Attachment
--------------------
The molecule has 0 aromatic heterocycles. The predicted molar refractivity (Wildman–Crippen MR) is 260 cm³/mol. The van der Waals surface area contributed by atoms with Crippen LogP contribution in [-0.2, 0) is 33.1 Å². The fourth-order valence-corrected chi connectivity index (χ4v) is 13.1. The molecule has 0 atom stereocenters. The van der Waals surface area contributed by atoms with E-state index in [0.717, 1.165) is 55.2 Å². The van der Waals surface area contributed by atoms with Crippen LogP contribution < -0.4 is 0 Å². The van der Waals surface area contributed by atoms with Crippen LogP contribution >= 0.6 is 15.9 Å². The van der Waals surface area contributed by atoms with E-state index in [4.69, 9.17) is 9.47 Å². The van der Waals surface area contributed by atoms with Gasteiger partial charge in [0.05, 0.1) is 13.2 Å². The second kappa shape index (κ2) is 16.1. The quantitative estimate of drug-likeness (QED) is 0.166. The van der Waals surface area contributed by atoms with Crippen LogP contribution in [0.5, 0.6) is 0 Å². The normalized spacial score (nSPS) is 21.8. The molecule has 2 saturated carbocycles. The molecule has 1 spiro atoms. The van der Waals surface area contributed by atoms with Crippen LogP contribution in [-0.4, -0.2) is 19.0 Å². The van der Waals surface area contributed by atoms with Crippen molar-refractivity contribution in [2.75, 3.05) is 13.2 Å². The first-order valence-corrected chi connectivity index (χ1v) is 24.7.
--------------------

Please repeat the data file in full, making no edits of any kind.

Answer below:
The molecule has 0 aromatic heterocycles. The predicted molar refractivity (Wildman–Crippen MR) is 260 cm³/mol. The van der Waals surface area contributed by atoms with Crippen LogP contribution in [-0.2, 0) is 33.1 Å². The fourth-order valence-corrected chi connectivity index (χ4v) is 13.1. The molecule has 0 atom stereocenters. The van der Waals surface area contributed by atoms with E-state index in [0.717, 1.165) is 55.2 Å². The van der Waals surface area contributed by atoms with Crippen LogP contribution < -0.4 is 0 Å². The van der Waals surface area contributed by atoms with Crippen LogP contribution >= 0.6 is 15.9 Å². The van der Waals surface area contributed by atoms with E-state index in [4.69, 9.17) is 9.47 Å². The van der Waals surface area contributed by atoms with Gasteiger partial charge in [0.05, 0.1) is 13.2 Å². The second kappa shape index (κ2) is 16.1. The quantitative estimate of drug-likeness (QED) is 0.166. The van der Waals surface area contributed by atoms with Crippen LogP contribution in [0.5, 0.6) is 0 Å². The normalized spacial score (nSPS) is 21.8. The molecule has 2 saturated carbocycles. The molecule has 1 spiro atoms. The van der Waals surface area contributed by atoms with Crippen LogP contribution in [-0.4, -0.2) is 19.0 Å². The van der Waals surface area contributed by atoms with Crippen molar-refractivity contribution in [2.75, 3.05) is 13.2 Å². The first-order valence-corrected chi connectivity index (χ1v) is 24.7.